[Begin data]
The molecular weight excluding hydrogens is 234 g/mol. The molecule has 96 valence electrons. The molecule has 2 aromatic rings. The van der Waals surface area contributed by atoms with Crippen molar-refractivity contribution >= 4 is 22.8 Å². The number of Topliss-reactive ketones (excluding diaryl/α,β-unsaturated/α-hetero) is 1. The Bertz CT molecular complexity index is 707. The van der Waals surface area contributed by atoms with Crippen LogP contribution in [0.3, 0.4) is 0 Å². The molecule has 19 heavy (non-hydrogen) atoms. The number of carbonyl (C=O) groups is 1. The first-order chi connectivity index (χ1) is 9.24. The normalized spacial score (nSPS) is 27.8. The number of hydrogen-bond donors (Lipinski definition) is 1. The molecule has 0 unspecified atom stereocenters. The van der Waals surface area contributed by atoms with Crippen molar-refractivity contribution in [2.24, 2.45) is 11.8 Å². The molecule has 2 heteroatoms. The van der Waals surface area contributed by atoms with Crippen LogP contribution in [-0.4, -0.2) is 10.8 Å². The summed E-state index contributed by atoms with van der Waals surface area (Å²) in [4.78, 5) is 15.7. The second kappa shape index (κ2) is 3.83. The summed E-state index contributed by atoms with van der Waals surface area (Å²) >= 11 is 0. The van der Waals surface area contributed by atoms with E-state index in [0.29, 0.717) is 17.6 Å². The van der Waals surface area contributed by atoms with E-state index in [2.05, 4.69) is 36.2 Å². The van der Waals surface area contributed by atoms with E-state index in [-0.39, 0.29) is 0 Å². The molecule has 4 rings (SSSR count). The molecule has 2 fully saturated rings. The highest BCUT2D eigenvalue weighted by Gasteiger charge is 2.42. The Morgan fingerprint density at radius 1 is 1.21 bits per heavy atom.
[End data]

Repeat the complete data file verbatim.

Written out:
The molecular weight excluding hydrogens is 234 g/mol. The molecule has 96 valence electrons. The molecule has 2 aromatic rings. The van der Waals surface area contributed by atoms with Crippen molar-refractivity contribution >= 4 is 22.8 Å². The number of Topliss-reactive ketones (excluding diaryl/α,β-unsaturated/α-hetero) is 1. The Bertz CT molecular complexity index is 707. The van der Waals surface area contributed by atoms with Crippen LogP contribution in [0.3, 0.4) is 0 Å². The molecule has 19 heavy (non-hydrogen) atoms. The number of carbonyl (C=O) groups is 1. The first-order chi connectivity index (χ1) is 9.24. The normalized spacial score (nSPS) is 27.8. The number of hydrogen-bond donors (Lipinski definition) is 1. The molecule has 0 unspecified atom stereocenters. The van der Waals surface area contributed by atoms with Crippen molar-refractivity contribution in [2.24, 2.45) is 11.8 Å². The molecule has 2 heteroatoms. The van der Waals surface area contributed by atoms with Crippen LogP contribution in [-0.4, -0.2) is 10.8 Å². The summed E-state index contributed by atoms with van der Waals surface area (Å²) in [4.78, 5) is 15.7. The second kappa shape index (κ2) is 3.83. The summed E-state index contributed by atoms with van der Waals surface area (Å²) >= 11 is 0. The van der Waals surface area contributed by atoms with E-state index in [0.29, 0.717) is 17.6 Å². The van der Waals surface area contributed by atoms with E-state index in [2.05, 4.69) is 36.2 Å². The van der Waals surface area contributed by atoms with E-state index in [-0.39, 0.29) is 0 Å². The molecule has 4 rings (SSSR count). The molecule has 2 fully saturated rings. The highest BCUT2D eigenvalue weighted by Gasteiger charge is 2.42. The Morgan fingerprint density at radius 1 is 1.21 bits per heavy atom.